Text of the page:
Walking the Labyrinth Set Before Us
Reflections from Physical Distancing
By: The Rev. Kimberly Rowles Reinholz
I am a priest, a partner, a parent, and a person. I usually introduce myself that way when I write letters introducing myself. But right now, I feel like my vocation is both expanded to include kindergarten and preschool teacher, cafeteria worker, mental health worker, and completely paired down to beloved Child of God.
In the two weeks since we started quarantine/social distancing/ whatever we are calling flattening the curve – I have found myself listening to the experts, respecting the authority of my governor, and heading the guidance of my bishop. I serve in Richmond, Virginia, in a 3-point call as an associate parish priest who is responsible for our campus ministry at Virginia Commonwealth University, who is also responsible for our weekly ministry of healing hospitality and wholeness. On one level or another, everything I do has come to a screeching halt since March 13th. But on another, I am still doing all the things that God has called me to do- albeit in a new way.
I keep coming back to the labyrinth and pandemic. Being a huge fan of walking labyrinths, actually have one tattooed on my right foot, I have taken to heart the history of the Chartres Labyrinth in particular. The labyrinth built during the 13th century, provided was a way for Christians to go on Pilgrimage without endangering themselves during the crusades. (I am not saying that we should have ever been waging crusades over the Holy Land, to begin with- but I digress). I think that we are in a period much like the deans who designed the Chartres Labyrinth. We are trying to envision a way to develop our new ways of encountering the Divine with tools that are known and tools that are new.
We seem to be at the “throw the spaghetti at the wall and see what sticks” time of this crisis. It looks like everyone who can afford it has a YouTube channel, Facebook live stream, digital presence. While this is great for the most part, it also seems like we are saturating the market. Adapting to new realities is where my college students have been amazing. They know what they want, and they know what they need, and they ignore the rest.
These students went on spring break the week that coronavirus made landfall in the US. They celebrated the extension of that break but now are dealing with a whole new virtual world of education for which they didn’t sign up. They are navigating it surprisingly well. They are reaching out to resources, like their teachers, their counseling center on campus, and they are using their chaplains to help connect them one to another. Now I am not saying that there aren’t students I am worried about, who aren’t sleeping well, aren’t eating right, aren’t living in sketchy situations. But I am probably worried about the same students for the same reasons when there isn’t a pandemic if I’m honest.
Here is the part of the pandemic time, by which I am pleasantly surprised. Had you asked me what aspect of the community/communities I serve is the most essential two months ago, (which is I acknowledge a flawed question on many levels), I would have said our Sunday congregation.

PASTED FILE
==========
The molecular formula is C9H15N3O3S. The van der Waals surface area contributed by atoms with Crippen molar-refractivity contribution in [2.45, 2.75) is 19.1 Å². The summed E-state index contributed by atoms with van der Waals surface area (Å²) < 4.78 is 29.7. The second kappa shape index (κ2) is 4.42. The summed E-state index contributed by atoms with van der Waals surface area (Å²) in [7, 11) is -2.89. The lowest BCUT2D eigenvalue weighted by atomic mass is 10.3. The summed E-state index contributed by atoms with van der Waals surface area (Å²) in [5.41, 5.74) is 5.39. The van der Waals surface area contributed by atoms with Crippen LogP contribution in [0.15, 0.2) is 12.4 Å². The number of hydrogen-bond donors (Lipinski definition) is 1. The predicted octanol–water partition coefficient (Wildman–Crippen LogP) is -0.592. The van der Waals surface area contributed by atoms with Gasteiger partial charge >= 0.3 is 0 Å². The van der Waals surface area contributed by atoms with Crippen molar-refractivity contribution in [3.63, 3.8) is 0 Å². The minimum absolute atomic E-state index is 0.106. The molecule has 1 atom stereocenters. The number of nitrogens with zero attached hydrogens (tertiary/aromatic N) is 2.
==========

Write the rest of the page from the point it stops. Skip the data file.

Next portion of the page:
They are the members of the vestry, they are the ones who pledge and give, and they are the ones who keep the lights on in the building. They are the parish. But the truth is that the ministry and mission of the Church that I serve depend upon the students. Especially the feeding ministry that happens every Friday – while it is led by a core group of amazing volunteers who are part of that Sunday crowd – had to reimagine its whole process when the college shut down its physical campus. The students are the ones who keep us going.
I already knew subconsciously because every summer and every break, we have a shortage of volunteers, but we can make it work with barebones skeleton crews for a few weeks at a time. But this pandemic has slapped me upside the head in the understanding that in reality, the Church depends on young people to run it.
They are doing it – they aren’t doing it the same way that previous generations have done it. They might not even call themselves Christian. But like I say every week when I welcome our volunteer crew – you don’t have to be a Christian to cut a carrot, but you help us live into our identity by showing up. You support us to seek and serve Christ in all persons loving our neighbor as ourselves and pursuing justice, freedom, and peace. The Church is not solely those who worship on Sundays. That is what I am reminded of this afternoon as we try to figure out how to run our meal program tomorrow.
They are doing it differently – they are on the zoom calls, they are in the hangouts, they are texting and calling and checking in as best they can. They are leading by example, and we all should be following them. Well, maybe not the ones who aren’t sleeping or eating well or setting healthy emotional boundaries. But we should walk this labyrinth set before us, and we will find that at the center of it all is Christ. God has been in this, providing us a path to follow and allowing us to go into the world being Christ to one another.
The Rev. Kimberly Rowles Reinholz serves as the Associate for Service, Campus Ministry and Pastoral Care at Grace & Holy Trinity Episcopal Church, Richmond VA.